Meryl Streep once told an interviewer that she thought life would be like the life she lived in college. Only it wasn’t. “Life,” Streep said, “is like high school.” Life, it turns out, is a popularity contest. The competent and likeable person will soar in life whereas the intelligent but socially inept won’t.

Real Life Doesn’t Give Written Tests

Education revolves around the test. Tests produce grades. Grades are compiled into GPAs. GPAs are part of the process to measure a person’s intelligence quotient or IQ. Not to burst your bubble, but the world’s most successful people are those that often finish in the bottom half of their class but were probably the best known and best loved.

What’s Your EI?

This begs the question, why don’t we measure what’s important? Or better yet, why don’t we teach it? Marc Brackett, a senior research scientist in psychology at Yale says “we know from doing dozens of studies, that emotions can either enhance or hinder a person’s ability to learn.” Emotions impact our memory, our attention and our ability to focus. EI is Emotional Intelligence. EI is something we talk about in my broadcast sales class. Great media sales people score high in emotional intelligence skills.

We Are Controlled By Our Emotions

Whether you are in sales, a television/radio performer or running for political office, just like in high school, you will be judged by if people like you or feel good about you. The world works not by logic and reason, but on emotions and feelings. Radio and television are a people business. It is all based on relationships. Relations are all about feelings.

Academics & Success

Our educational system is built upon the premise that if a student achieves academically they will be employed, healthy and everything else in their lives will be a bowl of cherries. The reality is something quite different. Turns out academic success predicts very little about the future outcome in these metrics.

Talent Assessments

Can emotional intelligence be taught or do we all start out emotionally intelligent and have it beaten out of us by our home life, our friends – or most likely – the educational system? In my broadcast sales class, I have my students take a talent assessment. These tests give insight into how a person is wired. Unlike most tests students take, there is no pass or fail. The results give insight into a person’s emotional intelligence and make-up. These tests were developed from the research of people like Sigmund Freud. They came into widespread use during the Second World War. The goal was to quickly place people into jobs that they would naturally excel at doing. After the war ended, many companies continued to use these tests when hiring. They are another tool in the tool box for evaluating a person.

Can An Old Dog Be Taught New Tricks?

What is not known is at what ages these emotional intelligence skills can be taught and if there comes a point when the cake is baked and can no longer be changed. Few studies in this area have been conducted. Plus the deck is stacked against this area of education by people who take the “that’s not the way we’ve always done it” approach to anything new and different. At this point, it would appear these “emotional habits” get baked into a person’s personality early in life and it is a mixture of home-social-school environments.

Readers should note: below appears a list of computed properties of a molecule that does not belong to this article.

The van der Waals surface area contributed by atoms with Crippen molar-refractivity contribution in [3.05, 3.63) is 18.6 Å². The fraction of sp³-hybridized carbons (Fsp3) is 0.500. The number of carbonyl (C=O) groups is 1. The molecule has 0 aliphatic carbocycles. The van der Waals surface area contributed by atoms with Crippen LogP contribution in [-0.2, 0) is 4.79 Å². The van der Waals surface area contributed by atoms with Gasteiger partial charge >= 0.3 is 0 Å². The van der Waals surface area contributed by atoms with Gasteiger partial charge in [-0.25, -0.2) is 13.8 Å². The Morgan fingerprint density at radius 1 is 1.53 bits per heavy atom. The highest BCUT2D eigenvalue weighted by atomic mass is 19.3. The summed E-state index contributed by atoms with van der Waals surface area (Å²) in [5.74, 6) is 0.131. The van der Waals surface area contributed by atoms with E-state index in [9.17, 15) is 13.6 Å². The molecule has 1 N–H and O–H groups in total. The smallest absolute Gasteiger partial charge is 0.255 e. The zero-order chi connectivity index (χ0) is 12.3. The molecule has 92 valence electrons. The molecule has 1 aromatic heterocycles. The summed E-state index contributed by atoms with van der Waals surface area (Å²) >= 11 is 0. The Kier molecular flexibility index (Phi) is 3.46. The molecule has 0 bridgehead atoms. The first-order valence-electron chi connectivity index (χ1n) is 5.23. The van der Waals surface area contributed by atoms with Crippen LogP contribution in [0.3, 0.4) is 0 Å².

Life Is Like High School

So maybe Meryl Streep is right. Success in high school and life is basically a question of one’s personality. Zig Ziglar put it this way, “people don’t care how much you know, until they know how much you care.” In a world that is wired for reciprocity, going first and showing you care is always good when it comes to building relationships.

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Real Possibilities

AARPBefore I get into the meat of this week’s post, I first need to walk you through a bit of a preamble. Also, this week’s post is a continuance of last week’s post about Millennials vs. Baby Boomers, so if you missed it, you might want to read that first here before you read this week’s. Now please bear with me while I set-up the story for this week’s post.

I’ve been a card carrying member of AARP since I turned 50. When you hit this milestone birthday, don’t worry the folks at AARP will find you and solicit you to become a member.

When I became a member, AARP stood for the American Association of Retired Persons. But at age 50, I was a long way from actually retiring.

AARP was founded in 1958, so this organization could be classified a “Baby Boomer” just like me. And just like me, AARP has changed over the years. It officially changed its name from the American Association of Retired Persons to just AARP. AARP no longer requires members be retired but they must be at least 50 years of age.

In 2013, AARP launched its “Life Reimagined” program that sub-labeled the “RP” part of AARP to mean “Real Possibilities.” You see, AARP realizes that today people aren’t thinking about retiring when they hit 50 as much as they are thinking about tackling a second, or maybe a third career or endeavor.

At my university we started a wellness program in 2013. I was a charter member. Our university self-insures employees for healthcare and one of the ways to control costs is to incentivize employees to be as healthy as possible.

My university office is on the third floor of the Mass Media & Technology Hall building. We have three elevators in our building. I never use them. I prefer the stairs for two reasons: 1) they are much quicker than the elevator and 2) I use the stairs as a part of my wellness fitness program.